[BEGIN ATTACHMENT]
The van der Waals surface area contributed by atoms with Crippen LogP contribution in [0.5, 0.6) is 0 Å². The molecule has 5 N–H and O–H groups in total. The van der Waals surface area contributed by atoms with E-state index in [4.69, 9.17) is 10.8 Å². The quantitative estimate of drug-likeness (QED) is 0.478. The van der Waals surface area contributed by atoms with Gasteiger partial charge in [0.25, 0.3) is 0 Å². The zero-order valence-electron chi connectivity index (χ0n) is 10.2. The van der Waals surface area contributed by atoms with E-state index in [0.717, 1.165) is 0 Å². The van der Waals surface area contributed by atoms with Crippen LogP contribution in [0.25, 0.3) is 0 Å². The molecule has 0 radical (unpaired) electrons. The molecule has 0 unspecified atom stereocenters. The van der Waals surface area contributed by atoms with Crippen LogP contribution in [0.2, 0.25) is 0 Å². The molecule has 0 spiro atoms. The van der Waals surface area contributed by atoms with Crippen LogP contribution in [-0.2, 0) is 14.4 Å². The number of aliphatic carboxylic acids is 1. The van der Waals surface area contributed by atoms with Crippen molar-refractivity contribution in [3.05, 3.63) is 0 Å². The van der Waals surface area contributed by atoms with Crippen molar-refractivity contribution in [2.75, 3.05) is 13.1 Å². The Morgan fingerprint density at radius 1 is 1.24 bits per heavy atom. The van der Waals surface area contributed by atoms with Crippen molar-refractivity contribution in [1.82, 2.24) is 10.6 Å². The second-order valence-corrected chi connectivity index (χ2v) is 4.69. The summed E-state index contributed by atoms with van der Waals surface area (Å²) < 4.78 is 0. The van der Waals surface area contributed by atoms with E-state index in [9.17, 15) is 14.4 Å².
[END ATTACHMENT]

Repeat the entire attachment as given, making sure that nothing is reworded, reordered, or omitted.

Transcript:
The van der Waals surface area contributed by atoms with Crippen LogP contribution in [0.5, 0.6) is 0 Å². The molecule has 5 N–H and O–H groups in total. The van der Waals surface area contributed by atoms with E-state index in [4.69, 9.17) is 10.8 Å². The quantitative estimate of drug-likeness (QED) is 0.478. The van der Waals surface area contributed by atoms with Gasteiger partial charge in [0.25, 0.3) is 0 Å². The zero-order valence-electron chi connectivity index (χ0n) is 10.2. The van der Waals surface area contributed by atoms with E-state index in [0.717, 1.165) is 0 Å². The van der Waals surface area contributed by atoms with Crippen LogP contribution in [0.25, 0.3) is 0 Å². The molecule has 0 radical (unpaired) electrons. The molecule has 0 unspecified atom stereocenters. The van der Waals surface area contributed by atoms with Crippen LogP contribution in [0.2, 0.25) is 0 Å². The molecule has 0 spiro atoms. The van der Waals surface area contributed by atoms with Crippen LogP contribution in [-0.2, 0) is 14.4 Å². The number of aliphatic carboxylic acids is 1. The van der Waals surface area contributed by atoms with Crippen molar-refractivity contribution in [3.05, 3.63) is 0 Å². The van der Waals surface area contributed by atoms with Crippen molar-refractivity contribution in [2.75, 3.05) is 13.1 Å². The Morgan fingerprint density at radius 1 is 1.24 bits per heavy atom. The van der Waals surface area contributed by atoms with Crippen molar-refractivity contribution in [1.82, 2.24) is 10.6 Å². The second-order valence-corrected chi connectivity index (χ2v) is 4.69. The summed E-state index contributed by atoms with van der Waals surface area (Å²) < 4.78 is 0. The van der Waals surface area contributed by atoms with E-state index in [9.17, 15) is 14.4 Å².